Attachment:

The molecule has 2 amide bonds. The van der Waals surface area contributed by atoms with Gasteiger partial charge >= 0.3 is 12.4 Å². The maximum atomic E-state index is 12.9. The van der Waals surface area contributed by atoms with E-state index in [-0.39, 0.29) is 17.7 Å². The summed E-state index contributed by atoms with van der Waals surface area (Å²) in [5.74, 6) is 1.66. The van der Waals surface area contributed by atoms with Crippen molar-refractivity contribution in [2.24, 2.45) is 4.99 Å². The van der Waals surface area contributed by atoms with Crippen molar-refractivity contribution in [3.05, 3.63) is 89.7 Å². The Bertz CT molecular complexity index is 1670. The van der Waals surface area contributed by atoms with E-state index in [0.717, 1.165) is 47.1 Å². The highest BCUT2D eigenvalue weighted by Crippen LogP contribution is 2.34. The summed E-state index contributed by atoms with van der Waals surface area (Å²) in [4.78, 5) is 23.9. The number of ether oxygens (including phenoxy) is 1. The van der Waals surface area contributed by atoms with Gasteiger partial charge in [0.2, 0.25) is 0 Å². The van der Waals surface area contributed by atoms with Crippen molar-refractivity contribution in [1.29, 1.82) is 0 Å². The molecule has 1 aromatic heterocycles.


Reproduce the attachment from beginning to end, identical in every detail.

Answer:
The molecule has 2 amide bonds. The van der Waals surface area contributed by atoms with Gasteiger partial charge >= 0.3 is 12.4 Å². The maximum atomic E-state index is 12.9. The van der Waals surface area contributed by atoms with E-state index in [-0.39, 0.29) is 17.7 Å². The summed E-state index contributed by atoms with van der Waals surface area (Å²) in [5.74, 6) is 1.66. The van der Waals surface area contributed by atoms with Crippen molar-refractivity contribution in [2.24, 2.45) is 4.99 Å². The van der Waals surface area contributed by atoms with Crippen molar-refractivity contribution in [3.05, 3.63) is 89.7 Å². The Bertz CT molecular complexity index is 1670. The van der Waals surface area contributed by atoms with E-state index in [0.717, 1.165) is 47.1 Å². The highest BCUT2D eigenvalue weighted by Crippen LogP contribution is 2.34. The summed E-state index contributed by atoms with van der Waals surface area (Å²) in [4.78, 5) is 23.9. The number of ether oxygens (including phenoxy) is 1. The van der Waals surface area contributed by atoms with Gasteiger partial charge in [0.2, 0.25) is 0 Å². The van der Waals surface area contributed by atoms with Crippen molar-refractivity contribution in [1.29, 1.82) is 0 Å². The molecule has 1 aromatic heterocycles.